Microsoft Awaits Vote Results On Open XML Standardization - InformationWeek

InformationWeek is part of the Informa Tech Division of Informa PLC

This site is operated by a business or businesses owned by Informa PLC and all copyright resides with them.Informa PLC's registered office is 5 Howick Place, London SW1P 1WG. Registered in England and Wales. Number 8860726.

IoT
IoT
Software // Enterprise Applications
News
3/31/2008
04:58 PM
Connect Directly
Twitter
RSS
E-Mail
50%
50%

Microsoft Awaits Vote Results On Open XML Standardization

If the file format does not become a standard, some governments could shy away from using Open XML -- and therefore, potentially, Microsoft Office.

After years of wrangling, Microsoft's Office Open XML file formats are set to gain or lose approval as international standards. The ballots are in and being counted, but the world won't know the verdict of the International Standards Organization until Wednesday.

The voting ended over the weekend, and it's not clear exactly what is delaying the results. A total of 87 national standards bodies are voting. In at least one case, Steve Pepper, chairman of Norway's committee on the approval of Open XML is reported to have filed a formal protest with his country's yes vote, citing "serious irregularities" with the vote.

The voting process has been marked by jostling and sometimes open hostility on both sides of Open XML's standardization, with Microsoft competitors like IBM repeatedly coming down hard on Microsoft and with reports of Microsoft's heavy-handed lobbying for its format, including promising "marketing contributions" in exchange for votes in Sweden -- a move that Microsoft later said wasn't company approved.

If the file format does not become a standard, some governments could shy away from using Open XML -- and therefore, potentially, Microsoft Office -- in favor of something like Open Document Format, (ODF) which has already become a standard. However, Tom Robertson, Microsoft's general manager for interoperability said in an interview, "most governments will come down on the side of choice." The state of Massachusetts along with the countries of Switzerland and Denmark are among those that have said they'll use either format.

Either way, Microsoft is pushing forward to get its formats used in more places. With Microsoft's large market share in productivity software, Open XML isn't likely to decrease in importance anytime soon.

Last week, for example, Microsoft announced that it would contribute to an Apache project that would let Open XML be used in Java apps. The formats have already been employed or supported in Apple's iWork productivity suite, a productivity suite for Symbian mobile devices and a range of IBM products despite IBM's efforts with its own ODF.

As Open XML moves forward, a few vital missing pieces need to be put into place. For example, there are no standard interoperability test suites available for Open XML. "It's a real need," said Robertson, who pointed out that Microsoft recently launched a Document Interoperability Initiative aimed at creating test suites and templates for forms that would be optimized for interoperability between Open XML and ODF.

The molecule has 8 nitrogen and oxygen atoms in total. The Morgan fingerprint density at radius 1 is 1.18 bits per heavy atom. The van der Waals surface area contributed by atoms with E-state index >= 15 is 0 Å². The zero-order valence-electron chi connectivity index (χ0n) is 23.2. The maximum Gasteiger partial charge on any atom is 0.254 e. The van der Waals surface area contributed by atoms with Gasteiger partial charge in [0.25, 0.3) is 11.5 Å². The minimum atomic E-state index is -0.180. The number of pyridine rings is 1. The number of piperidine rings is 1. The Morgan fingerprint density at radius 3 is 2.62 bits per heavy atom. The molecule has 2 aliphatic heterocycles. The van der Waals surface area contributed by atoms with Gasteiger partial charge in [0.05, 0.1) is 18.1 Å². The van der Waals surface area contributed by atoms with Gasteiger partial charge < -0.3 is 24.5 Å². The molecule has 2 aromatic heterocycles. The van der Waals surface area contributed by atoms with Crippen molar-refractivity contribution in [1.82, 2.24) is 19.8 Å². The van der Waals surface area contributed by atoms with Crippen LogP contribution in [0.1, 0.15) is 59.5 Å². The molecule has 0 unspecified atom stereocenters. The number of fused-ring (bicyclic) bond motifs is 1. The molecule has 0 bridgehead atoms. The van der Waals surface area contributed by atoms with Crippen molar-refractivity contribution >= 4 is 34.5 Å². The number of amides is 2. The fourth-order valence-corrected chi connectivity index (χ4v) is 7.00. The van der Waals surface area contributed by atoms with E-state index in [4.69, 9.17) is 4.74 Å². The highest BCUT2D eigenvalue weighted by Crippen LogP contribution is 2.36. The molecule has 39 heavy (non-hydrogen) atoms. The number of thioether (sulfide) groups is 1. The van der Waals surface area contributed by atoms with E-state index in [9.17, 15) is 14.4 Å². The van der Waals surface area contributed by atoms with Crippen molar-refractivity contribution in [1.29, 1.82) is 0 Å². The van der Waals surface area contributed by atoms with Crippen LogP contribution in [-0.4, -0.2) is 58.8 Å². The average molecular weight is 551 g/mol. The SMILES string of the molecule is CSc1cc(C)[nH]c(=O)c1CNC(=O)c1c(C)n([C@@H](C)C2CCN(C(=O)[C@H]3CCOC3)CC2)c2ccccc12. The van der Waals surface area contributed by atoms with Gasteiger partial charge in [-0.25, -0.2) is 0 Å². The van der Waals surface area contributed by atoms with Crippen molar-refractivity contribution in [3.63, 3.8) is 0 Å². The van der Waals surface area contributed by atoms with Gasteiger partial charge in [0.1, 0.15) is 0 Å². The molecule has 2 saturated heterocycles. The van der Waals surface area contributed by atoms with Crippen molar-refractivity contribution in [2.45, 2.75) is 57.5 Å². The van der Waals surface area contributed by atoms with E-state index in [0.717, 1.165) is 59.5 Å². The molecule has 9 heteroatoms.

Currently, Microsoft's Open XML is a standard of ECMA International, where Microsoft is chair of the technical committee leading the standard's development. However, Microsoft anticipates significant changes in the future course of the standard's development if passed. Control of the standard will shift to ISO, where groups representing larger constituencies than in ECMA will be represented.

Microsoft has not yet said whether it will continue to use the standard version of Open XML for future releases of Office, and Robertson wouldn't confirm its use in the upcoming Office 14. "I don't know that there's a company on earth that would say, into the future, we're going to do X, Y or Z," he said.

We welcome your comments on this topic on our social media channels, or [contact us directly] with questions about the site.
Comment  | 
Print  | 
More Insights
Slideshows
Reflections on Tech in 2019
James M. Connolly, Editorial Director, InformationWeek and Network Computing,  12/9/2019
Slideshows
What Digital Transformation Is (And Isn't)
Cynthia Harvey, Freelance Journalist, InformationWeek,  12/4/2019
Commentary
Watch Out for New Barriers to Faster Software Development
Lisa Morgan, Freelance Writer,  12/3/2019
White Papers
Register for InformationWeek Newsletters
Video
Current Issue
The Cloud Gets Ready for the 20's
This IT Trend Report explores how cloud computing is being shaped for the next phase in its maturation. It will help enterprise IT decision makers and business leaders understand some of the key trends reflected emerging cloud concepts and technologies, and in enterprise cloud usage patterns. Get it today!
Slideshows
Flash Poll